• To build things that take 5k person years you need multiple surgeons who have to spend all of their time talking to each other about the system architecture.
  • Conceptual integrity is the most important consideration in system design, it dictates that the design must proceed from a very small number of agreeing resonant minds. So we need either: careful division of labor between architecture and implementation, or a new way of structuring programming implementation teams.
  • Implementers raise objections to architects doing the design. Their jobs are less interesting, the designs are likely to be less practical, there will be a delay while specifications are created.
  • Written Specifications are necessary tool - although not sufficient. The manual must describe what the user sees, and refrain from talking about what they don't see. That is the implementers business. His design freedom must be unconstrained.
  • The purpose of the organisation is to reduce the amount of communication & coordination necessary. Division of labour and specialisation of function. The communication structure should be a network not a tree.
  • Thinkers are rare, doers are rarer and thinker-doers are rarest.
  • The bigger the product the harder it is to build and test. You can't extrapolate 100m sprints to a 3 minute mile. Typically programs of half the size take a quarter of the time. Effort goes up as a power of size even when no communication is involved except that of a man with his memories.
  • Programming teams take 2x as long as they think. The miss was because the teams spent only 50% of the working week programming. We overestimate the amount of time we get to spend on programming.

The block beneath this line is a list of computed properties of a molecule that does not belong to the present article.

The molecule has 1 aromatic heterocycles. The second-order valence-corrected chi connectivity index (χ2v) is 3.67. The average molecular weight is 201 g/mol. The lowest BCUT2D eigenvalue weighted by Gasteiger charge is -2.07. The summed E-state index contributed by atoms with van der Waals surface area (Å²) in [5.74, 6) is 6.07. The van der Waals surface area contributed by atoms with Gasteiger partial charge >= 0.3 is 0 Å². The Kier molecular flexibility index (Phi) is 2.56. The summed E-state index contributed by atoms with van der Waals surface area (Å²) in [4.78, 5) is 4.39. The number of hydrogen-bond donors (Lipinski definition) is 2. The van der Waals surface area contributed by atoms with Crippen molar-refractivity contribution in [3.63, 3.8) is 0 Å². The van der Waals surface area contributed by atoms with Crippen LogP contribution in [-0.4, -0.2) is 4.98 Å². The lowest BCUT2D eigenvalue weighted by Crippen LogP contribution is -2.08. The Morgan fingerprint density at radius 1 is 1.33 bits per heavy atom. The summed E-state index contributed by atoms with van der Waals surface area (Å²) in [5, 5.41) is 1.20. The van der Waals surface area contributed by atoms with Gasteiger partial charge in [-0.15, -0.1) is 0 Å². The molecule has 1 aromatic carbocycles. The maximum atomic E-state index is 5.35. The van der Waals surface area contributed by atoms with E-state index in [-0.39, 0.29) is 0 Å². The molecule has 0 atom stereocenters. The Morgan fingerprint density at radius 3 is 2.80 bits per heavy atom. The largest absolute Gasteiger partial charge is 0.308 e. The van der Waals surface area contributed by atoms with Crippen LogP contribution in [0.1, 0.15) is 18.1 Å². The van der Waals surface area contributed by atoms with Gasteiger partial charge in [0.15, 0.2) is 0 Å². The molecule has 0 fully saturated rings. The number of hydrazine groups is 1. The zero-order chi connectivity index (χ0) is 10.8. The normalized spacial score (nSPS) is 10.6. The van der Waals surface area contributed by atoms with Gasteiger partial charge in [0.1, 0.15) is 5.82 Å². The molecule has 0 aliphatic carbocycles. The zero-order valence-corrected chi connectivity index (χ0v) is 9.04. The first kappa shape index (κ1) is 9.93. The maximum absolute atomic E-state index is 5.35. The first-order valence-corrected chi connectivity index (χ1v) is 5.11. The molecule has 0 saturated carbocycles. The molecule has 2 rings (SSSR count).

• Write decisions down, it will help you spot gaps in your own logic, communicate with others and create checklists for implementation.
  • With most complex systems, the first system built is rarely usable. You'll have to make some major changes and rebuild. Always play to build a throwaway.
  • Accept change as a way of life. But the threshold for changes must be raised overtime, otherwise no product ever emerges.
  • The more users you have, the more bugs they’ll find. Every time that you fix a bug, theres a 20-50% chance you introduce one.
  • Systems program building is an entropy-decreasing process, hence inherently metastable. Maintenance is entropy-increasing process = which leads to unfixable obsolescence.
  • The crucial task is to get the product defined. Many failures come from areas of the product that were not quite defined.
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Destructive Creation, Creative Destruction, and the Paradox of Innovation Science · 2022

  • The paradox of innovation: when stable patterns of innovation are understood, codified, and institutionalised, it stops being true innovation. This goes beyond semantics. Once innovation becomes predictable and integrated into established economic and societal systems, it loses its ability to bring about new and unexpected changes.
  • Both Karl Marx and Joseph Schumpeter recognised modern capitalism as an engine of innovation, but they doubted its predictability and sustainability.